Long-term relugolix combo helps with heavy periods, anaemia in women with uterine fibroids
Treatment with relugolix combination for up to 52 weeks yields sustained reductions in heavy menstrual bleeding as well as subsequent increases in iron stores in women with uterine leiomyomas, as shown in a study.
At week 52, the women experienced a decrease of 89.9 percent in menstrual blood loss volume from baseline, with 70.6 percent of them achieving amenorrhea over the last 35 days of treatment. Moreover, 59.0 percent of the women with anaemia at baseline saw an increase of >2 g/dL in haemoglobin concentration. [Obstet Gynecol 2022;doi:10.1097/AOG.0000000000004988]
“Most of the reduction in menstrual blood loss volume was observed by week 4, and the full effect was observed by week 8 and sustained through week 52… These results indicate that treatment with relugolix combination therapy was associated with a rapid, clinically meaningful, and sustained improvement in bleeding for patients with heavy menstrual bleeding associated with uterine leiomyomas,” the investigators said.
“Treatment effect was independent [of] race, body mass index, and baseline menstrual blood loss volume, as well as uterine and uterine leiomyoma volumes,” they added.
The analysis included 476 women with uterine leiomyoma–associated heavy menstrual bleeding who completed their 24-week treatment in either the LIBERTY 1 or LIBERTY 2 trial. They received once-daily relugolix combination therapy (40 mg relugolix, estradiol 1 mg, norethindrone acetate 0.5 mg) in a 28-week, open-label extension study. A total of 363 (76.1 percent) women completed 52 weeks of treatment.
Aside from the mentioned improvements, Bleeding and Pelvic Discomfort (BPD) scale score also decreased by 51.3 points, reflecting improvement in the distress related to the key uterine leiomyoma symptoms of heavy menstrual bleeding, passing of blood clots, and pelvic pressure and tightness.
“Another potentially less obvious aspect of the benefit of relugolix combination therapy involves the effect on uterine and uterine leiomyoma volumes (ie, as assessed by imaging),” according to the investigators.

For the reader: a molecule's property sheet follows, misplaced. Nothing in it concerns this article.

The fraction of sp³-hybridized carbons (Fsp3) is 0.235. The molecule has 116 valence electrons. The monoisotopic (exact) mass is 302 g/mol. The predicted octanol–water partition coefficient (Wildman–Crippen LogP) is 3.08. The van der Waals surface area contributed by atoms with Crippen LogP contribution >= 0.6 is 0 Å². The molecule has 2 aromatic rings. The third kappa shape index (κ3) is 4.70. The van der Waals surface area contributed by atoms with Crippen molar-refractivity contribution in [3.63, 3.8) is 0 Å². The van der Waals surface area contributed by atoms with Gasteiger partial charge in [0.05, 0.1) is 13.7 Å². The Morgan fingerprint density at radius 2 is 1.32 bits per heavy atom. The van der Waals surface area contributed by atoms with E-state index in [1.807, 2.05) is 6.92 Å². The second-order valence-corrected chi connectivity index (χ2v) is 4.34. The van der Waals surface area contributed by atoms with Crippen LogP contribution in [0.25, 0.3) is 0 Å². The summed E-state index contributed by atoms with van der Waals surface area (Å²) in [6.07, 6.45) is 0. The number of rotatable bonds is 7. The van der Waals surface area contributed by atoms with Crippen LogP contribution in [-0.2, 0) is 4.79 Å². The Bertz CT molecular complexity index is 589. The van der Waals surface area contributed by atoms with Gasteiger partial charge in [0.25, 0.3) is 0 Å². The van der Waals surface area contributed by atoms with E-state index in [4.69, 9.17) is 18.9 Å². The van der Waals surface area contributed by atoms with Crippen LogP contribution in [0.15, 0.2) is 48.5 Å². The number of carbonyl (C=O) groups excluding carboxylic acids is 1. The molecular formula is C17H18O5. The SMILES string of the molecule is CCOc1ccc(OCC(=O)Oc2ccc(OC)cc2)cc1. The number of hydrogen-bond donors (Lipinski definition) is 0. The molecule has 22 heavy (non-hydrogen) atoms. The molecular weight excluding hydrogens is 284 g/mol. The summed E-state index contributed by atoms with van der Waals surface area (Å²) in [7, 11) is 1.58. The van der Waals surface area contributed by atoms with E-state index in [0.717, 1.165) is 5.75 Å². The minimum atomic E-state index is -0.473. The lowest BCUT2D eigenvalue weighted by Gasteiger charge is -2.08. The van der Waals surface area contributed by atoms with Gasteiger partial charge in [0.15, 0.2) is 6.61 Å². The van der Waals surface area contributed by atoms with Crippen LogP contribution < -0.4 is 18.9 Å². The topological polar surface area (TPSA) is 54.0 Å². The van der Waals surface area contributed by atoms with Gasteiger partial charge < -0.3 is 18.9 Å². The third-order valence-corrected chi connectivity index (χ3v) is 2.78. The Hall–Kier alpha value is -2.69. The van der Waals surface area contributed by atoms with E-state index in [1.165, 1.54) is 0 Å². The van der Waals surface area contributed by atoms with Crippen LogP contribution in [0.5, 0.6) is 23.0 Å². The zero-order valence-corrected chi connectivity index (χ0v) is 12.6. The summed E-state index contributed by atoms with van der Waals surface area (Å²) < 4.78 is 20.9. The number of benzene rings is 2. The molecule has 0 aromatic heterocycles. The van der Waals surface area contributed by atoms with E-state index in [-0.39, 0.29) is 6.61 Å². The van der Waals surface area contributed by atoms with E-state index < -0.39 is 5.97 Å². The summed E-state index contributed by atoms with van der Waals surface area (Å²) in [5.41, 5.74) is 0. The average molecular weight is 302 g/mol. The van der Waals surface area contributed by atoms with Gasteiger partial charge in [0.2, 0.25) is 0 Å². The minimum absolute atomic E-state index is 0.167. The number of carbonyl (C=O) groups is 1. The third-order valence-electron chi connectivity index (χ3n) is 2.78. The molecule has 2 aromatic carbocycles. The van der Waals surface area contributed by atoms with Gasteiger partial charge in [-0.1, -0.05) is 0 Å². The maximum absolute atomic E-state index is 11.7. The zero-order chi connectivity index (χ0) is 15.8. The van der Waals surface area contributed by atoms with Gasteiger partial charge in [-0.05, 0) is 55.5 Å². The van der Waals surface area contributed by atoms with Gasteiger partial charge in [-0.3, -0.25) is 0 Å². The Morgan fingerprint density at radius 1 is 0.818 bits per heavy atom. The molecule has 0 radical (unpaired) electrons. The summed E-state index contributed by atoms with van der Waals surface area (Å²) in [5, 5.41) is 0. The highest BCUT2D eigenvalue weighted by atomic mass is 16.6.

“A modest but continued reduction in uterine and uterine leiomyoma volumes was observed in this study, which is consistent with the oestrogen-threshold hypothesis proposing that maintenance of the oestradiol concentration between 20 and 50 pg/mL (70 and 180 pmol/L) may stop the progression of leiomyoma growth while minimizing hypoestrogenic adverse effects,” they said. [Am J Obstet Gynecol 1992;166:740-745]
This modest reduction in uterine and uterine leiomyoma volumes may be a boon for patients who have bulk symptoms or in the subgroup of patients who plan subsequent surgery, as the investigators pointed out.
Long-term relugolix combination therapy was tolerated well, with no unexpected safety issues identified through 52 weeks. The most frequent adverse events were headache and hot flush, with a higher cumulative frequency in women who initially received relugolix monotherapy in the LIBERTY trials.
Moreover, bone mineral density (BMD) was preserved over the course of the 52-week treatment period in most women in the relugolix combination therapy group.
In comparison, another drug used for the treatment of uterine fibroids and heavy menstrual bleeding in women, elagolix has been shown to be effective when administered with add-back therapy. However, unlike the once-daily relugolix combination, elagolix requires twice-daily dosing due to its short half-life, which may be a challenge for long-term treatment adherence. [N Engl J Med 2020;382:328-340; Obstet Gynecol 2020;135:1313-1326]
“Although not direct head-to-head studies, the reported rate of vasomotor symptoms and BMD loss [with elagolix] at 1 year was higher than observed in the LIBERTY Extension Study. Therefore, a therapeutic agent that is well tolerated and provides effective long-term management of the symptoms associated with uterine leiomyomas may help address a significant medical need as well as help support patient demands and choice for uterus-preserving treatment,” the investigators said. [Obstet Gynecol 2021;137:e100-e115]
“Relugolix combination therapy may represent an option for longer-term treatment in women with heavy menstrual bleeding associated with uterine leiomyomas,” they added.